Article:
Assumptions are best avoided in aviation, but it’s a safe bet most of us reading KITPLANES own or are building some form of aviating device licensed in the Experimental category.
It’s also not pulling too hard on your headset cords to say most of us learned to fly in a certified airplane, if only because that’s the only practical option for a commercial flight school. Yes, some of us first flapped our wings via the military or down on the farm, but that’s a minority club these days. After all, breaking the surly bonds through rows of corn is endearingly romantic, but most of our parents toiled in cubicles, and the kitchen garden, if there was one, was too urban and far too compact for aviation, so we didn’t have a farm to play with.
As for how many of us also own or rent certified airplanes in addition to our Experimentals is a more open question. At any rate I must confess, I’ve recently become one of those.
In fact, my entire “career” in aviation is hopelessly prosaic. Training was in Cessna 150s, what modest flying I could swing in the first 20 years was in rented 172s, and only in the last 20 years did I step up to my Starduster Too.
That said, my mindset has always been on Experimentals. My training and early employment as a mechanic’s helper was surrounded by Experimentals. The flight school offered the usual Cessnas, but the boss was building an S1 Pitts, and his son made a living building, servicing, modifying, and racing rag-and-tube Experimentals. I flew the Cessnas because that’s what I could get my hands on, but clearly all the interesting stuff had Experimental literally written on it somewhere.
In fact, I told myself I would never own a certified airplane because you could always rent one of those, and renting is far less expensive than owning when it comes to flying—just as it is in boating and other hobbies.
So I ended up owning the Starduster and it’s been great. Wichita Wonders were in my past, other than when my Experimental froze a muffler bearing hundreds of miles from home, and a certified brought the mechanic and replacement muff bearing. But if a certified airplane made a low pass through my life, it was just a momentary thing. I’ve had my hands full getting the old biplane daily-driver functional, and I must admit noodling over how to improve my plane has become a native act. There’s an internet full of old NACA studies to ponder, armchair aerodynamics to learn, thermodynamics to question; in short, owning an Experimental is a license to indulge in armchair engineering. If goofing off in applied physics holds any appeal, or simply bringing your air buggy into the late 20th century engineering-wise seems like a good idea, Experimental is the only game in town.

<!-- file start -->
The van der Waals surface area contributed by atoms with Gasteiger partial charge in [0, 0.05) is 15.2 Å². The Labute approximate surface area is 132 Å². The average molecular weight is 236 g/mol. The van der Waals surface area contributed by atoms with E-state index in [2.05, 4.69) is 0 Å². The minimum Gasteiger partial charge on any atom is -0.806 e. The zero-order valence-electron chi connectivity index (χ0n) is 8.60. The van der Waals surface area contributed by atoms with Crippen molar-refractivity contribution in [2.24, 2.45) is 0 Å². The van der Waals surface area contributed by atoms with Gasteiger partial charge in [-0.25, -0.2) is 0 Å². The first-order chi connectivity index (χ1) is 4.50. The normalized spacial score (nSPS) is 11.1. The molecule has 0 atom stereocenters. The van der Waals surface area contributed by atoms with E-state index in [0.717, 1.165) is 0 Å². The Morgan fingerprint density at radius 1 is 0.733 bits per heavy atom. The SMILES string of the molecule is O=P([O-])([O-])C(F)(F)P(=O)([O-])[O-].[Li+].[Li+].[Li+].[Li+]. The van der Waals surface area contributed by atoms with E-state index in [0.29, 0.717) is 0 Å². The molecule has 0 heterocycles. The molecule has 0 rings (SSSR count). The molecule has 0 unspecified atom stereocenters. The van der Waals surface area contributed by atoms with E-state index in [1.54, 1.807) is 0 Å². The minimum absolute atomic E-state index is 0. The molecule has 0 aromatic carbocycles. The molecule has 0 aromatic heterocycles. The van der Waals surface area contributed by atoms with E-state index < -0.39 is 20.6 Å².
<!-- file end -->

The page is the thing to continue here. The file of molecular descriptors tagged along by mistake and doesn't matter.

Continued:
So why did I just buy into a certified? Happenstance, mainly. One of my hangar mates owned a Cessna 140A, and you got to admit, they’re kind of cute. When my son decided to learn to fly, and the 140A owner had unfortunately but naturally timed out of aviation, that simple little taildragger began to make sense. And then an old friend, what AOPA would call a “rusty pilot,” walked through my hangar door saying he wanted to fly again and, “Hey, what’s the story on this little guy?”
And so a partnership was formed and I became half owner of a 140A.
To date this return-to-certified adventure has been confined to gently waking the nicely maintained but not-flown-recently Cessna from an eight-year nap. And I must say, while the experience has been good, and thanks to a partner and the aircraft’s humble capability, it has proven fiscally possible so far—but ultimately it has renewed my faith in Experimentals. Not that there’s anything bad wrong with the 140A, as they say down south. I’ve reveled in just how simple and easy it is to work on. After decades of decoding the Mayan hieroglyphics that are my Starduster’s systems—just what was the builder thinking?—it’s wonderful to gaze at factory parts manuals. It’s satisfying to see the plane was likely built in a jig rather than welded up on someone’s garage floor, and generally it seems new parts were used throughout, rather than whatever was on sale at the flymart that year.
Of course, that was 67 years ago at this point for the 140A, so there is room for improvement. The original exhaust system, for example, was seemingly developed by having two cylinders bark into a waffle mold. The whole is partially held together with rivets and is prone to cracking—imagine that—with a 25-hour repetitive AD in play. The only answer? Fitting a Cessna 150 exhaust via an STC. Thank goodness for that, but really, that design is 58 years old, and I think we’ve learned a bit since then. Instinctually I imagine how the long-tube exhaust would flow down to the rear cowling exit, then stop. There will be no modifications here.
And that unused antenna housing—let’s amputate that blob from atop the vertical tail. Oops, better not do that. Nor should I step up the compression ratio a couple of points for a useful bump in fuel economy.
Arrgh! You can’t do anything meaningful to a certified, and the parts—such as the tiny $136 rudder return spring—cost more than life itself. Like acknowledging the poor and hungry during after-dinner talk, I’ve casually considered the poor souls facing down ADS-B in a certified plane. Now I am one, and by my own hand.
And so, while not in total denial of my appreciation for store-bought hardware, I’ve renewed my vows to Experimental aviation. We owe major thanks to those who came before and lit the legislative airways for Experimental/Amateur-Built. We should not tire in keeping that path well lit.
Pumping avgas and waxing flight school airplanes got Tom into general aviation in 1973, but the lure of racing cars and motorcycles sent him down a motor journalism career heavy on engines and racing. Today he still writes for peanuts and flies for fun.